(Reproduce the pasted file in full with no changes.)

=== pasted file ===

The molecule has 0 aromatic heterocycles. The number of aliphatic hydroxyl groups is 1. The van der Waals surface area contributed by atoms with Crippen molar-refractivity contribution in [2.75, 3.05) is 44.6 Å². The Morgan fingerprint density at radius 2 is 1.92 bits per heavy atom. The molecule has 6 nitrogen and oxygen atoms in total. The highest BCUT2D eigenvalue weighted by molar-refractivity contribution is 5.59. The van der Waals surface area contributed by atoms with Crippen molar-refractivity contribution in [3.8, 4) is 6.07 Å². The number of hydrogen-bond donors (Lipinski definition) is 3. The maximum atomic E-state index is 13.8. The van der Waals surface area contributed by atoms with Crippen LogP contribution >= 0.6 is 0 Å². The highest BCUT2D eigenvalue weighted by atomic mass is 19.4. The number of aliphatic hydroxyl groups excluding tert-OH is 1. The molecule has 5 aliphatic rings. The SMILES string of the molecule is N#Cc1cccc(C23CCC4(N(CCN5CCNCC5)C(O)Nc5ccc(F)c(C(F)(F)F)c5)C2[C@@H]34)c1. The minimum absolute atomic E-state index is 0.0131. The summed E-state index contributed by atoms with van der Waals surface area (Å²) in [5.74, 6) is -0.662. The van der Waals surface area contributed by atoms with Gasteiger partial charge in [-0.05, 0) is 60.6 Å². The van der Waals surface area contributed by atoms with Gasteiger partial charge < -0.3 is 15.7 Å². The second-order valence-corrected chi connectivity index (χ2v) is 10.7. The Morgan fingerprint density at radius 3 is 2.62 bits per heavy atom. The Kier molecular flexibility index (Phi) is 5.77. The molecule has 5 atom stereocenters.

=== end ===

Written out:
The molecule has 0 aromatic heterocycles. The number of aliphatic hydroxyl groups is 1. The van der Waals surface area contributed by atoms with Crippen molar-refractivity contribution in [2.75, 3.05) is 44.6 Å². The Morgan fingerprint density at radius 2 is 1.92 bits per heavy atom. The molecule has 6 nitrogen and oxygen atoms in total. The highest BCUT2D eigenvalue weighted by molar-refractivity contribution is 5.59. The van der Waals surface area contributed by atoms with Crippen molar-refractivity contribution in [3.8, 4) is 6.07 Å². The number of hydrogen-bond donors (Lipinski definition) is 3. The maximum atomic E-state index is 13.8. The van der Waals surface area contributed by atoms with Crippen LogP contribution >= 0.6 is 0 Å². The highest BCUT2D eigenvalue weighted by atomic mass is 19.4. The number of aliphatic hydroxyl groups excluding tert-OH is 1. The molecule has 5 aliphatic rings. The SMILES string of the molecule is N#Cc1cccc(C23CCC4(N(CCN5CCNCC5)C(O)Nc5ccc(F)c(C(F)(F)F)c5)C2[C@@H]34)c1. The minimum absolute atomic E-state index is 0.0131. The summed E-state index contributed by atoms with van der Waals surface area (Å²) in [5.74, 6) is -0.662. The van der Waals surface area contributed by atoms with Gasteiger partial charge in [-0.05, 0) is 60.6 Å². The van der Waals surface area contributed by atoms with Gasteiger partial charge < -0.3 is 15.7 Å². The second-order valence-corrected chi connectivity index (χ2v) is 10.7. The Morgan fingerprint density at radius 3 is 2.62 bits per heavy atom. The Kier molecular flexibility index (Phi) is 5.77. The molecule has 5 atom stereocenters.